The practice of meditation has long been overlooked with much of the world focusing on yoga solely as a form of physical exercise. However, the practice is regarded as extremely important in both yoga and Ayurveda. The origins of meditation are traced back to ancient India, first being described in Vedic texts. It is also referred to as a therapeutic tool in the Daivavyaprashaya Chikitsa to restore mental balance and wellbeing. Today, meditation includes a variety of techniques from transcendental meditation to mindfulness meditation. No matter which type of meditation you choose to practice, the benefits of meditation are accessible to all of us, helping you connect with your inner self.
Today, there is growing recognition of meditation benefits for both physical and mental health in the wider scientific and medical community. Here are some of the ways that meditation has been shown to change the brain and body.
The benefits of meditation for mental health are well-recognized, but studies show that the practice can actually change brain structures. Researchers from Harvard University found that an 8-week program of mindfulness-based meditation produced an increase in cortical thickness in the hippocampus, which is the brain region that regulates emotions, as well as learning and memory. The researchers also observed a reduction in amygdala volume, which is the brain region connected to negative emotions such as stress and anxiety.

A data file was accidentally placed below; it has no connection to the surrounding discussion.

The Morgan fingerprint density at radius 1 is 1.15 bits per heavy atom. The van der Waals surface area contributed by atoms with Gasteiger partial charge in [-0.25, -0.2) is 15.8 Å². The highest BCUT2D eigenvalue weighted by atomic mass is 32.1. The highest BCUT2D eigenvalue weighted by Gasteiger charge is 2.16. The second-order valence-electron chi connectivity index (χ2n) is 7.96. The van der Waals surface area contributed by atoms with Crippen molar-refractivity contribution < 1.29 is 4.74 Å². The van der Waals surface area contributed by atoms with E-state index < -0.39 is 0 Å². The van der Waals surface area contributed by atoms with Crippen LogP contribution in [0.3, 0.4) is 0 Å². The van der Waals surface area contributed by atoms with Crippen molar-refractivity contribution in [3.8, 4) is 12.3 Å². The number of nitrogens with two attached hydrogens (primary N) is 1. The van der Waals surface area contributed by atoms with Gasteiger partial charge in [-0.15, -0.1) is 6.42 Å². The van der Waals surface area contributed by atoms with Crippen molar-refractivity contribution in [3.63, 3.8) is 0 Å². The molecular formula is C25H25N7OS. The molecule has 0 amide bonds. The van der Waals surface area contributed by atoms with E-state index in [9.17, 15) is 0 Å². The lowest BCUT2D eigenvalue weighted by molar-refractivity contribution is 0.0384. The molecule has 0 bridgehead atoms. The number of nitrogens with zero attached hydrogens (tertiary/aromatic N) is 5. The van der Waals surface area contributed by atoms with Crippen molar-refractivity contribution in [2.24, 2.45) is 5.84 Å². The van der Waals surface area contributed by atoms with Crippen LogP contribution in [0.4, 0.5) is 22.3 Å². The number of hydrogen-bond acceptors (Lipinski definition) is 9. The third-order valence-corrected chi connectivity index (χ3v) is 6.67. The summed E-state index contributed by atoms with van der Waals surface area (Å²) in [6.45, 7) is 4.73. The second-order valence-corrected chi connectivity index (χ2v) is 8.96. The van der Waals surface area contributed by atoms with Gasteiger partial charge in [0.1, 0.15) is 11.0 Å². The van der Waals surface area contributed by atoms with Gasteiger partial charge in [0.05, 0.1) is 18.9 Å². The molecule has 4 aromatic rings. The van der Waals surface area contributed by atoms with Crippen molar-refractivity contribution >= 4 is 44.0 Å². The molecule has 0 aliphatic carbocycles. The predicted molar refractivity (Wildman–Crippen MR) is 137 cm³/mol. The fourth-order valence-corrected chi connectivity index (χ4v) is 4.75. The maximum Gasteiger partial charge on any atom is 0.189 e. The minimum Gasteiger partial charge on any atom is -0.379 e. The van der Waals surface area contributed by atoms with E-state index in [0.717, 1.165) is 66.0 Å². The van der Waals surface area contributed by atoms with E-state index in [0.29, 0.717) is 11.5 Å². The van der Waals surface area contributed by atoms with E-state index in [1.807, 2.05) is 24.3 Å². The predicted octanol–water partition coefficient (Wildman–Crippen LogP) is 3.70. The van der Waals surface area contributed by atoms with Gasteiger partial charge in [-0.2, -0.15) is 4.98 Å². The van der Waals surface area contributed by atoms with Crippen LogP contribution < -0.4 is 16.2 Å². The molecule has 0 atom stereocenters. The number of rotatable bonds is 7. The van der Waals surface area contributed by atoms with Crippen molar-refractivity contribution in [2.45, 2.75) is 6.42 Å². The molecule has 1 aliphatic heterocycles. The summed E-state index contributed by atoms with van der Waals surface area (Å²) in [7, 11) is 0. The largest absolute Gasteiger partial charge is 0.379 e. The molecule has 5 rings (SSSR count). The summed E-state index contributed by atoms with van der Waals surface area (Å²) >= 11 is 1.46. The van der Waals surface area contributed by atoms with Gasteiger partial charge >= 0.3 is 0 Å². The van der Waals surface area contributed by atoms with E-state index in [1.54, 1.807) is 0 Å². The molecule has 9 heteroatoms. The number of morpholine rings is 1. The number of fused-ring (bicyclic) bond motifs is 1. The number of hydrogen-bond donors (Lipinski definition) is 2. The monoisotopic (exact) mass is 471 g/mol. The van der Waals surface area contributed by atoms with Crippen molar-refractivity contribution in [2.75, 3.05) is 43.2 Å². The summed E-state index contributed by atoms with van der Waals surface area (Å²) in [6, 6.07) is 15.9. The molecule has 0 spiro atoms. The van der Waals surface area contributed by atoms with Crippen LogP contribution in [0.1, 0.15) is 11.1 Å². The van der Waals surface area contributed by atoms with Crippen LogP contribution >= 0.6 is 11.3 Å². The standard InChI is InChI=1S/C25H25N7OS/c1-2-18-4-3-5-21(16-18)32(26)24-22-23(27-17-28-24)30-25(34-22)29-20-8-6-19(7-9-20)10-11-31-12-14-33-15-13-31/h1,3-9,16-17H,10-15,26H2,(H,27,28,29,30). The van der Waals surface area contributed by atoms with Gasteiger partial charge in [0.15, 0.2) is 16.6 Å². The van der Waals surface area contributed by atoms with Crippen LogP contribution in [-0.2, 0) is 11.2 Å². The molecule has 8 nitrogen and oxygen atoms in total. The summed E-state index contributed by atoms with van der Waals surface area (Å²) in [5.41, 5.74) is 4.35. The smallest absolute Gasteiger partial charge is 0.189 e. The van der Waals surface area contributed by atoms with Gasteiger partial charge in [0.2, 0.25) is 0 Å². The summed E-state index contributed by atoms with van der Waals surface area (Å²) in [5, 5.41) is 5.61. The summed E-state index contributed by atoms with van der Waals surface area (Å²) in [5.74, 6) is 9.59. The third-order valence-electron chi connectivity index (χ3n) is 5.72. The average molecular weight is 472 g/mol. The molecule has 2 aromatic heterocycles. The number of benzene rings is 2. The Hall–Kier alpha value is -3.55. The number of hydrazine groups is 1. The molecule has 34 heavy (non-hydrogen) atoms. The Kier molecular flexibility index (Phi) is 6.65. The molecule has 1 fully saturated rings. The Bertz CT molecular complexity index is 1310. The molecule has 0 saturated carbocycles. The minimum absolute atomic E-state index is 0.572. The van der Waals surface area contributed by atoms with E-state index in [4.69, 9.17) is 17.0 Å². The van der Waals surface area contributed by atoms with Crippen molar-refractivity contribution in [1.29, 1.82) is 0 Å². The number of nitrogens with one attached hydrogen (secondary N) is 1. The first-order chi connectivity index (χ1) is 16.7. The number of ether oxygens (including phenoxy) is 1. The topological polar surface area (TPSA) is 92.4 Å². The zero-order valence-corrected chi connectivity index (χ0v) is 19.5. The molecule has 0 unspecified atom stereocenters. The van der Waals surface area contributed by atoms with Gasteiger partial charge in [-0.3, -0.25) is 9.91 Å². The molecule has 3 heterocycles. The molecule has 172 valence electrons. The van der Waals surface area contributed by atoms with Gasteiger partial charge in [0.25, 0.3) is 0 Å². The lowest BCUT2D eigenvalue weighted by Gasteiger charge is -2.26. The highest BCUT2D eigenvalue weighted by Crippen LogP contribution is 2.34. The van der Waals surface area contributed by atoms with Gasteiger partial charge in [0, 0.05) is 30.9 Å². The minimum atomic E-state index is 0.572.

All of these changes are linked to better emotion regulation, reduction in stress levels and improvements in overall brain function. Such changes have been documented in studies showing improved focus, memory and better cognitive performance.
Some of the structural changes in the brain from meditation may also offer protection against ageing, with research from UCLA suggesting that people who meditate regularly experience significantly less age-related atrophy of white matter in the brain, while the practice may help preserve grey matter in the brain, which contains neurons.
Most of the physical changes associated with meditation are thought to originate from changes in the brain. Some physical changes linked to meditation include lowered blood pressure and heart rate, which improves heart health and lowers the risk of cardiovascular disease (5). Researchers believe that this benefit is mainly linked to lowered stress levels, as hormones like cortisol are linked to chronic inflammation and other physical ailments.
Another physical benefit of meditation is strengthened immunity, with a study observing that people who practice meditation have a stronger immune response within just 8 weeks of regular meditation. This was linked to increased activity in the left side of the brain, which is connected to stronger immune function.
In addition to these benefits, there is also some evidence to suggest that regular meditation can provide relief from a variety of chronic inflammatory conditions, including inflammatory bowel syndrome or IBS and ulcerative colitis. Some studies have also noted reductions in lower back pain with the practice of meditation as it trains practitioners to refocus attention and consciously relax muscles.
These are just some of the documented benefits of meditation for the brain and body, but there is a lot more that we still have to learn. What is clear from studies so far, however, is that meditation is one of the most effective tools to promote health and wellbeing with no expense at all.